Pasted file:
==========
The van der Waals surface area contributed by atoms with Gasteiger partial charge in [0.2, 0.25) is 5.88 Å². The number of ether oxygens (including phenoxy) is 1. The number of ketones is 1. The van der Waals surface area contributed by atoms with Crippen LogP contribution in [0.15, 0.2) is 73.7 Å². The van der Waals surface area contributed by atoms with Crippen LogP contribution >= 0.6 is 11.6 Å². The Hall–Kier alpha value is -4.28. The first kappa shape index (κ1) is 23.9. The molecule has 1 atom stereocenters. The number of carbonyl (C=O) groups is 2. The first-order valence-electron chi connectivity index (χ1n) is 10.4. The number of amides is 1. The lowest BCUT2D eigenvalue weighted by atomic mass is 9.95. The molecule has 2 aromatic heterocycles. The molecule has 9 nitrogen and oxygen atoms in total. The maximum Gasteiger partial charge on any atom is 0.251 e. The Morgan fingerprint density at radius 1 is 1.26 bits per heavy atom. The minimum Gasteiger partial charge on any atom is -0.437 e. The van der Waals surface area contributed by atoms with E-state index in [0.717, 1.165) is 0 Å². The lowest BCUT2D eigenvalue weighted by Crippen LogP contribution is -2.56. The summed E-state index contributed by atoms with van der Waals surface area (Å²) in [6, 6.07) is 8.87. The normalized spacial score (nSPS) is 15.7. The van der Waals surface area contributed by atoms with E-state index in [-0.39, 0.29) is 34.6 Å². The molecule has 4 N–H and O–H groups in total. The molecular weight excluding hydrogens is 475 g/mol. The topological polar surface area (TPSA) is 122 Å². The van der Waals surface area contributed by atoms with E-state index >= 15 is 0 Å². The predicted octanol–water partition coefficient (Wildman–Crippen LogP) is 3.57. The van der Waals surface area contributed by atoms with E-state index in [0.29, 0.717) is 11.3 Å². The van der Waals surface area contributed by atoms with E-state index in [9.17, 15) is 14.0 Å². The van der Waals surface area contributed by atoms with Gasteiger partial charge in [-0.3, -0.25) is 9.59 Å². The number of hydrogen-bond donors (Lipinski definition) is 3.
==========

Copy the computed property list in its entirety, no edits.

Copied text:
The van der Waals surface area contributed by atoms with Gasteiger partial charge in [0.2, 0.25) is 5.88 Å². The number of ether oxygens (including phenoxy) is 1. The number of ketones is 1. The van der Waals surface area contributed by atoms with Crippen LogP contribution in [0.15, 0.2) is 73.7 Å². The van der Waals surface area contributed by atoms with Crippen LogP contribution >= 0.6 is 11.6 Å². The Hall–Kier alpha value is -4.28. The first kappa shape index (κ1) is 23.9. The molecule has 1 atom stereocenters. The number of carbonyl (C=O) groups is 2. The first-order valence-electron chi connectivity index (χ1n) is 10.4. The number of amides is 1. The lowest BCUT2D eigenvalue weighted by atomic mass is 9.95. The molecule has 2 aromatic heterocycles. The molecule has 9 nitrogen and oxygen atoms in total. The maximum Gasteiger partial charge on any atom is 0.251 e. The Morgan fingerprint density at radius 1 is 1.26 bits per heavy atom. The minimum Gasteiger partial charge on any atom is -0.437 e. The van der Waals surface area contributed by atoms with E-state index in [0.717, 1.165) is 0 Å². The lowest BCUT2D eigenvalue weighted by Crippen LogP contribution is -2.56. The summed E-state index contributed by atoms with van der Waals surface area (Å²) in [6, 6.07) is 8.87. The normalized spacial score (nSPS) is 15.7. The van der Waals surface area contributed by atoms with E-state index in [-0.39, 0.29) is 34.6 Å². The molecule has 4 N–H and O–H groups in total. The molecular weight excluding hydrogens is 475 g/mol. The topological polar surface area (TPSA) is 122 Å². The van der Waals surface area contributed by atoms with E-state index >= 15 is 0 Å². The predicted octanol–water partition coefficient (Wildman–Crippen LogP) is 3.57. The van der Waals surface area contributed by atoms with E-state index in [0.29, 0.717) is 11.3 Å². The van der Waals surface area contributed by atoms with E-state index in [9.17, 15) is 14.0 Å². The van der Waals surface area contributed by atoms with Gasteiger partial charge in [-0.3, -0.25) is 9.59 Å². The number of hydrogen-bond donors (Lipinski definition) is 3.